Two major brands announced new partnership programs this week and both deserve credit for expanding their use of the medium in strategic ways that other marketers would be wise to emulate.
T-Mobile announced it was becoming the “official 5G innovation partner” of the PGA of America in a four-year deal designed to boost its B2B products and services. That’s a departure for the wireless provider, which up until now has used sports and entertainment sponsorships almost exclusively to promote its consumer business.
Diverting from its focus on providing perks to T-Mobile subscribers through deals with MLB, Live Nation, the Seattle Mariners, Las Vegas Golden Knights and others, the company’s business group will showcase what its tech can do for enterprise customers by building out 5G capabilities at PGA facilities and events, including the association’s home office in Frisco, Texas. According to sources quoted by Sports Business Journal, the PGA of America headquarters will receive “a ‘broadcasting and content innovation hub’ designed to allow ‘data-rich broadcasts using real-time data and analytics sources.’”
On one hand, T-Mobile is following in the footsteps of many other B2B companies in using a partnership with a prominent sports rights holder to demonstrate what it can do for other customers and prospects. But two aspects make the deal exemplary:
- Partnering with a membership organization such as the PGA of America gives T-Mobile extensive reach across the PGA’s 29,000 golf professionals and their facilities, as well as marquee events such as the PGA Championship. That adds exponentially to the benefits it would have secured through sponsorship of a single event or venue.
- Corporations can be extremely siloed, often to the point that if one part of the company is having great success with a practice, others will not adopt it because the idea didn’t originate with them. The T-Mobile Business Group avoided that irrational thinking and tapped the expertise of the company’s senior director/head of sponsorships Amy Azzi and others in hopes of emulating the consumer unit’s positive results.
On the same day, Humana Inc. announced sponsorship agreements with four pickleball properties: the Association of Pickleball Players, U.S. Senior Pickleball, Professional Pickleball Association Tour and Major League Pickleball’s D.C. Pickleball Team.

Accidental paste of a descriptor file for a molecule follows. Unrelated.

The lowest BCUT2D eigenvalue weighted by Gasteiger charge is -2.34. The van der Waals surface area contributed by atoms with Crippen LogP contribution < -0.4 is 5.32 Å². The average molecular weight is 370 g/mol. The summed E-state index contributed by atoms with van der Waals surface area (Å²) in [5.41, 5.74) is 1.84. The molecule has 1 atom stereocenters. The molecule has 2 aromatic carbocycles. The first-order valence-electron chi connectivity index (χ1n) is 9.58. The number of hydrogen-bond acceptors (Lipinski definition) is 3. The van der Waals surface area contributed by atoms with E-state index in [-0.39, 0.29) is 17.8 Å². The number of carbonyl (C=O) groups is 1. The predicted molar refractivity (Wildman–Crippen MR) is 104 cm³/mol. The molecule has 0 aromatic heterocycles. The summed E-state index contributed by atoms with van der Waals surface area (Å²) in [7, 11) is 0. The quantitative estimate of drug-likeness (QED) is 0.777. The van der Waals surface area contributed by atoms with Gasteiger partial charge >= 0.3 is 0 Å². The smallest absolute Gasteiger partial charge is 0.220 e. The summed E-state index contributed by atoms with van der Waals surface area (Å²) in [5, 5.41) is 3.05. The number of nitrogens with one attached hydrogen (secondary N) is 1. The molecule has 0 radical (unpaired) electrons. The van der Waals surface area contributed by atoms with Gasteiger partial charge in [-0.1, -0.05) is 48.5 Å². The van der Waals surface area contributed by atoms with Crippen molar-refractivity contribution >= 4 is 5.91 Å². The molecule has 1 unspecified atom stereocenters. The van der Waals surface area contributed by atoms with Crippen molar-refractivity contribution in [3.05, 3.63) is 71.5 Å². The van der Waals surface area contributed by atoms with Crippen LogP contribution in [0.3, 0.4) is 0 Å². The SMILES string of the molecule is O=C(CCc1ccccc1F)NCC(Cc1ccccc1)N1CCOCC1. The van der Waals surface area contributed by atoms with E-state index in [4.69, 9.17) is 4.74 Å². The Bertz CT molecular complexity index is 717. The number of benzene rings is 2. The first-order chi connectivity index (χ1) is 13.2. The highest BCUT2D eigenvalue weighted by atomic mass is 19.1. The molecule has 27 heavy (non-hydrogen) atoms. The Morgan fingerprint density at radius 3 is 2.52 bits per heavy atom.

Three aspects of the deal are noteworthy:
- Compared to many of its largest competitors in the health insurance space, Humana has been more of a dabbler than a consistent practitioner. The commitment to the sport of pickleball, alongside the September announcement that the company would step up its role with U.S. Figure Skating to become title sponsor of the ISU Grand Prix Skate America event, signals that the company recognizes the potential impact that sponsorship can have on its business.
- The four pickleball deals demonstrate Humana’s recognition of the fact that pickleball is still in the early stages of its development and there is not a single organization that has emerged in a dominant leadership position. The company is both covering its bases with the multiple agreements, as well as locking out key opportunities for competitors to create confusion and take away from Humana’s efforts to be the sport’s true champion in the category.
- With its emphasis on the senior population, Humana is ensuring that all of the deals are activated in a way that is relevant to those 65 and older. As its announcement states “Humana’s new pickleball sponsorships go beyond traditional advertising and branding opportunities, to also include senior-focused tournaments and clinics in celebration of those who have popularized the sport, as well as community impact projects to create more access to the game.”